- The world’s largest iceberg is on the move for the first time in more than three decades, scientists say
The world’s largest iceberg is on the move for the first time in more than three decades, scientists said Friday. At almost 4,000 km2 (1,500 miles2), the Antarctic iceberg called A23a is about three times the size of New York City.
Since breaking off from West Antarctica’s Filchner-Ronne Ice Shelf in 1986, the iceberg, which once housed a Soviet research station, has remained stranded after its base became trapped at the bottom of the Weddell Sea. .
But not anymore. Recent satellite images reveal that the iceberg, which weighs nearly a trillion metric tons, is now moving rapidly past the northern tip of the Antarctic Peninsula, aided by strong winds and currents.
According to glaciologist Oliver Marsh of the British Antarctic Survey, it is rare to see an iceberg of this size in motion, so scientists will closely monitor its trajectory.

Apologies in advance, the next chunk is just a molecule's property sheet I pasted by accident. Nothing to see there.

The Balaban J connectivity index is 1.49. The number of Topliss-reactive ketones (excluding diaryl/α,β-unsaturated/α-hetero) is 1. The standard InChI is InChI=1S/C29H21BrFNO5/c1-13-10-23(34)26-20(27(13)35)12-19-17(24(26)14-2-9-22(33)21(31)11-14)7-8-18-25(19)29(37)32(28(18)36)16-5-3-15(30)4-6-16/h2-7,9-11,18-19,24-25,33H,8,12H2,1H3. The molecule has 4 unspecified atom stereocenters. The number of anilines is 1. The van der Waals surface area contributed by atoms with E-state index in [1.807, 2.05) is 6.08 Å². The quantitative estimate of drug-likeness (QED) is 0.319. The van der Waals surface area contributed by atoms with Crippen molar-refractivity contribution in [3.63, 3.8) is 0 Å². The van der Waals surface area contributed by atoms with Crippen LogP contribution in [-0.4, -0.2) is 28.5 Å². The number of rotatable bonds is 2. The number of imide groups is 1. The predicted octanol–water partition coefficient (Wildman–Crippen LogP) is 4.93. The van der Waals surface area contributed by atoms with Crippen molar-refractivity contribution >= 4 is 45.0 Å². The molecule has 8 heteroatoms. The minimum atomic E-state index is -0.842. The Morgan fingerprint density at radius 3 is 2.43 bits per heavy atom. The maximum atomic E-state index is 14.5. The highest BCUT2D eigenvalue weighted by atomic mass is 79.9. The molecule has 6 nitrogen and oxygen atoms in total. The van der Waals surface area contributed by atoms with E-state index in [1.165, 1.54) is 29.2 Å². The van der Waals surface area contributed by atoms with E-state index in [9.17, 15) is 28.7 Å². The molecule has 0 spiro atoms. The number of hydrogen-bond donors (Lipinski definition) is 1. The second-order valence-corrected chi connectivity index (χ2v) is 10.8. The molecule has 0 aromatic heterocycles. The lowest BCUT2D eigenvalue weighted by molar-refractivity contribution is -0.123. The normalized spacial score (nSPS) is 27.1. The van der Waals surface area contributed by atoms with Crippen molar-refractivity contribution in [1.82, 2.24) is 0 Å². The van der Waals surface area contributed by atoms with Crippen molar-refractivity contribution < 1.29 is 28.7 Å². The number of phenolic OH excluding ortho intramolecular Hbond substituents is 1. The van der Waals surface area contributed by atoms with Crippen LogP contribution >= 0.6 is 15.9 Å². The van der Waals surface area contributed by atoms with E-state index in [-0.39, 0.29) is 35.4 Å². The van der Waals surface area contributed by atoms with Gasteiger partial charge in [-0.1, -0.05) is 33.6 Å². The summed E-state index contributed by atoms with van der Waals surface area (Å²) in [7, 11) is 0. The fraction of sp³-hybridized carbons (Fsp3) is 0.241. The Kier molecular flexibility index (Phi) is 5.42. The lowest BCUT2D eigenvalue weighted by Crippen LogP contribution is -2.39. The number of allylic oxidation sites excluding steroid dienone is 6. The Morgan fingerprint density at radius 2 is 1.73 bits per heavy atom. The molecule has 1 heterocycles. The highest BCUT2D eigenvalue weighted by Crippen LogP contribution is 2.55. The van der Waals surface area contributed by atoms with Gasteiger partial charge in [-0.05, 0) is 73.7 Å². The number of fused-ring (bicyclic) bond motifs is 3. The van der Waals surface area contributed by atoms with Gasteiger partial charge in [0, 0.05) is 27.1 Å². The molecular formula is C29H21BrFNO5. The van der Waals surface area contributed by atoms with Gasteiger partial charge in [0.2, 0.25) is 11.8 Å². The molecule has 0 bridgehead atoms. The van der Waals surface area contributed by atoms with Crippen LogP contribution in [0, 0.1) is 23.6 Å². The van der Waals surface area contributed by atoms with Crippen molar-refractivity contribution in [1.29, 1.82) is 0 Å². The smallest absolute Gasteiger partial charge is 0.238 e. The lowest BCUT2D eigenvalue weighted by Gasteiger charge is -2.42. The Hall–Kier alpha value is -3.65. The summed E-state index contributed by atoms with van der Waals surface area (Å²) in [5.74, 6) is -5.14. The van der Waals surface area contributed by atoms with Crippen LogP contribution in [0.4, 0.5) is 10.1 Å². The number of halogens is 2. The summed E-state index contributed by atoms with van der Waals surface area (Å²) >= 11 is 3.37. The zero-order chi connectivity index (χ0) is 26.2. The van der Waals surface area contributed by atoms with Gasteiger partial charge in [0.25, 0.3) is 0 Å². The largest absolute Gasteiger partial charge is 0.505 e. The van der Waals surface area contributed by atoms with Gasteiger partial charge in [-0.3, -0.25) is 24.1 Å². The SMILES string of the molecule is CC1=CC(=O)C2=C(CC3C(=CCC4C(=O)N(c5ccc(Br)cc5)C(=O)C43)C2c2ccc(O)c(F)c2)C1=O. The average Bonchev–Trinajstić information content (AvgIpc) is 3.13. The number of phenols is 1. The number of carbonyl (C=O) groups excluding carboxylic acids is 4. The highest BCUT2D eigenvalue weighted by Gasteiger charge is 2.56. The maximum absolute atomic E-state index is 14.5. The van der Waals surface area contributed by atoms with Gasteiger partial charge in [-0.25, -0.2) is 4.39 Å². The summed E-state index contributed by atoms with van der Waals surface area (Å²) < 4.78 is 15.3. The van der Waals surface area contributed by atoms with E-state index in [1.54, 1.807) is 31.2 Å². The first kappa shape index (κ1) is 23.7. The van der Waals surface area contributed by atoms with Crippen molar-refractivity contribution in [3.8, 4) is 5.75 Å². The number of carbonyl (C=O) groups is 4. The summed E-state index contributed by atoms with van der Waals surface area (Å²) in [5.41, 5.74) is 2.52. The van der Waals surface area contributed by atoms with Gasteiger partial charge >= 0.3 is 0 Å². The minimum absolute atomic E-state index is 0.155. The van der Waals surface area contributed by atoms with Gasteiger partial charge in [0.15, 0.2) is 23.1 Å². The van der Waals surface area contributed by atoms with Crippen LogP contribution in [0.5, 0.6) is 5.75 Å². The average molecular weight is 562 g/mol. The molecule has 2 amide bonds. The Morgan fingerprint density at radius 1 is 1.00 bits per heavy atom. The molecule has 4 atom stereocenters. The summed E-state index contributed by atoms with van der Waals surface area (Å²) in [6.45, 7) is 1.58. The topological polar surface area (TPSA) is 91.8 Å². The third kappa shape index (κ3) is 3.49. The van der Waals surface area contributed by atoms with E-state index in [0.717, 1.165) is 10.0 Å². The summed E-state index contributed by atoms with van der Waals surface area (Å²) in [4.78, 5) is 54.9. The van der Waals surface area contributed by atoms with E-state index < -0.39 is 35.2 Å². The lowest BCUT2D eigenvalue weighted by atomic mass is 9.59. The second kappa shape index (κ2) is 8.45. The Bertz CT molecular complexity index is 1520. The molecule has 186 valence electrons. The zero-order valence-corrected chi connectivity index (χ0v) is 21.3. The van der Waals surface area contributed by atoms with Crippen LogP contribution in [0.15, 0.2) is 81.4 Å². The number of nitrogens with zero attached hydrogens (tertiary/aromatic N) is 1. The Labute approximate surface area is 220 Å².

As it gains speed, the colossal iceberg is likely to hurtle toward the Antarctic Circumpolar Current. This will direct it towards the Southern Ocean on a trajectory known as “iceberg alley”, where others of its kind can be found floating in dark waters.
“Over time, it has probably thinned slightly and gained a little more buoyancy that has allowed it to rise from the ocean floor and be pushed by ocean currents,” explains Marsh. A23a is also one of the oldest icebergs in the world.
A23a may run aground again on South Georgia Island. That would be a problem for the fauna of Antarctica.